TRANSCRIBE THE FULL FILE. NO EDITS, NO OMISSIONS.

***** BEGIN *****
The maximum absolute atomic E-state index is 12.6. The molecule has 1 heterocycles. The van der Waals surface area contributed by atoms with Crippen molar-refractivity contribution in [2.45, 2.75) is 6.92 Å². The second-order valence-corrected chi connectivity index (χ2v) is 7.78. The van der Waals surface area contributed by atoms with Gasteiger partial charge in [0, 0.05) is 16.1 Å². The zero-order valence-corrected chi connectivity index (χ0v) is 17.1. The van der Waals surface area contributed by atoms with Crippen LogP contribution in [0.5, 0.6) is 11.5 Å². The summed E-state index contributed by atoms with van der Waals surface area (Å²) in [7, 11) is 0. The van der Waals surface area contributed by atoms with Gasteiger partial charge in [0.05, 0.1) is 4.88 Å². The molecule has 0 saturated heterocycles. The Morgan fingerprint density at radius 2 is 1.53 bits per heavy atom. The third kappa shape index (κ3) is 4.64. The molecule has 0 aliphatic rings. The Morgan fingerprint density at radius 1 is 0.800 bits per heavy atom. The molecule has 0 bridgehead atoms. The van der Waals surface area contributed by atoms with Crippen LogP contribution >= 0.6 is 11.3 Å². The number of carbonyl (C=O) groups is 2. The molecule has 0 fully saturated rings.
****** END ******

The maximum absolute atomic E-state index is 12.6. The molecule has 1 heterocycles. The van der Waals surface area contributed by atoms with Crippen molar-refractivity contribution in [2.45, 2.75) is 6.92 Å². The second-order valence-corrected chi connectivity index (χ2v) is 7.78. The van der Waals surface area contributed by atoms with Gasteiger partial charge in [0, 0.05) is 16.1 Å². The zero-order valence-corrected chi connectivity index (χ0v) is 17.1. The van der Waals surface area contributed by atoms with Crippen LogP contribution in [0.5, 0.6) is 11.5 Å². The summed E-state index contributed by atoms with van der Waals surface area (Å²) in [7, 11) is 0. The van der Waals surface area contributed by atoms with Gasteiger partial charge in [0.05, 0.1) is 4.88 Å². The molecule has 0 saturated heterocycles. The Morgan fingerprint density at radius 2 is 1.53 bits per heavy atom. The third kappa shape index (κ3) is 4.64. The molecule has 0 aliphatic rings. The Morgan fingerprint density at radius 1 is 0.800 bits per heavy atom. The molecule has 0 bridgehead atoms. The van der Waals surface area contributed by atoms with Crippen LogP contribution >= 0.6 is 11.3 Å². The number of carbonyl (C=O) groups is 2. The molecule has 0 fully saturated rings.